The internet is a vast mixed bag. I like a Brit named Graham Potter, who has numerous lessons on many topics. He works on especially good material, which will give you a sense of our main problem, which is the lack of good bonsai material UNLESS you are willing/able to collect. The other guy, who is a part of a New Wave of young hakajin who have been well-trained, is Ryan Neal. We will give you other suggestions as we go.

In terms of supplies, keep it simple at first, unless you are rolling in $$ and have a need to go ape-crap to disguise your insecurities. A decent pointed-nose trimmer, a wire cutter, and maybe a heavier pruning shears will get you going—- all available at Wal-Mart. Check and see what the old fools are using at the workshop— we’ll spend some time this Sat on the subject.

Wire for training is important, and not many el cheapo alternatives are available, unless you are among those fine citizens of our State who steal copper, Years ago, copper was the standard, but in the 70’s, anodized aluminum almost totally replaced it. Annealed copper is still the best, but is a lot harder to work with unless you have King Kong hands. Many of us buy aluminum wire from Dallas Bonsai Gardens, who always seem to have the best prices. It’s a helluva lot cheaper in bulk, so maybe we’ll try to make a buy and share. I have a lot of wire, if you need some to do your workshop material.

Remember that most any woody trunked, small leaved material is usable as bonsai stock. Junipers are best to start, though some of you will want to use tropicals that you can keep indoors. I’m not a tropical fan, but the principles are about the same. We’ll teach you what to look for in material— a matter of primary importance.

In NM, it is of paramount significance that you work to provide an environment favorable to the cultivation of your trees. Just about everything that bonsai don’t like is the weather norm here— dry air, strong winds, intense sun, abrupt temperature change, lousy water, etc., etc., etc. If you are unable to negate most of these problems, you will lose interest and go back to your old hobby of psycho-active drugs. There are NO bonsai prodigies— everyone is a geek for a year-or-two, at least. But if you can’t keep plants alive and happy, you’ll have to settle for being a viewer/appreciator, rather than a participant. I cannot stress this enough!! When you see Connie’s yard, you’ll understand what I mean.

Since I’m going to be in Santa Fe later this week sponging off Richard and Susan, I won’t send out any further workshop notices— unless I can get Boy George to do it. The workshop is free, though I strongly suggest that you tithe according to your quarterly gross income in order to curry my favor. Any freewill offering you choose to make will pay my gas and lavish lunch. Bonsai — like much else– is in danger of becoming the province of those who “fart against the silk”, as my Dad used to say. Money is screwing up a lot of stuff—- let’s resist that trend. Save your $$$ for material and pots— and your tithe.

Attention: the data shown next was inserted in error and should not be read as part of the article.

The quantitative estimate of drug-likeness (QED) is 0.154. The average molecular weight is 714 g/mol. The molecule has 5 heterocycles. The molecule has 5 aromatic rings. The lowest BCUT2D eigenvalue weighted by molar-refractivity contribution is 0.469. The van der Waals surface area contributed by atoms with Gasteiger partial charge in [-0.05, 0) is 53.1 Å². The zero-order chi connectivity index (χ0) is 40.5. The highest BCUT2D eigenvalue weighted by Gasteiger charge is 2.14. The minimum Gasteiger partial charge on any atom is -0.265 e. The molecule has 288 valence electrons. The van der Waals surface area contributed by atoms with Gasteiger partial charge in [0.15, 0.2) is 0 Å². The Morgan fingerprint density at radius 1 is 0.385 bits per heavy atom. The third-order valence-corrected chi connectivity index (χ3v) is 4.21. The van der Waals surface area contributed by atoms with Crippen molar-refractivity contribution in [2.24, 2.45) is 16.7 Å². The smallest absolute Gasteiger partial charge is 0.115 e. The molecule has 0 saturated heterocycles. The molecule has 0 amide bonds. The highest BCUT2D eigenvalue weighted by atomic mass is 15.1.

Can you all figure out how to get to Queen Connie’s house??? Contact the web guy if you’ve paid your dues but didn’t get the e-mail version of this massive missive.  The crazy old broad has no internet, and has only recently purchased a propane-operated cell phone. I’m not much better, but maybe one of our Gear Geniuses can provide a map. The club bought some chairs, but if you have a portable folder, bring it. We may run out of room….

What else?? As a result of fast progress made by our earlier wave of beginners, I’ve rethought many of the teaching principles that I learned all those years ago. It seems to work well to just throw our beginners into the mix and let them start swimming. The old Zen proverb applies–” If you want to climb a high mountain, start at the top”. Who am I to argue……..

See you at Connie’s @ 9:00 am, 6/20/15. Show no mercy!!!!

Botanic Gardens to host Bonsai exhibit (2015)

Follow this hyperlink to see Burton’s interview:  http://krqe.com/2015/04/30/botanic-gardens-to-host-bonsai-exhibit/
ALBUQUERQUE (KRQE)- The Albuquerque Botanic Gardens is hosting a miniature event.

The ABQ Bonsai Club will be showcasing their beautifully designed bonsai trees during the Annual Bonsai Club show.

Bonsai, pronounced bone-sigh, is a Japanese art of creating miniature trees and landscapes. Bonsai creates the illusion of a fully grown tree in a smaller form.

There are two components of this tree and the first is the horticulture. It’s all about keeping the tree alive wile growing it in a small container. The second is creating the illusion of a mature tree.

The Botanic Garden will be hosting the Bonsai show May 9th and 10th showing a formal display of the trees from the collections of the club members.
Club members range from beginners to those who have been practicing this art for over 20 years.

The club was founded in 1975 and is open to anyone who is interested in learning the art.

Oh, the Humanity!

From the desk of John Egert regarding this Saturday’s meeting (9:00 a.m. May 2 @ Heights Cumberland):
        Well, I have now entered the yearly phase of Bad Bonsai Dreams. Last night, I dreamt that a rival bonsai club– full of charlatans who showed artificial trees and strange papyrus-like plants— were horning in on our show. They were bullying us and stealing/destroying our plants with dismaying impunity. We finally decided that violence was the only solution, and my last image was of Connie– dressed in full leathers– wailing away with a wicked Hell’s Angels-style chain whip………. the horror….the horror.
       But I know that those of you with Real Lives don’t have these visions. I did get a couple of questions about the show, which I’ll go over now and on Sat. 5/2 at our meeting.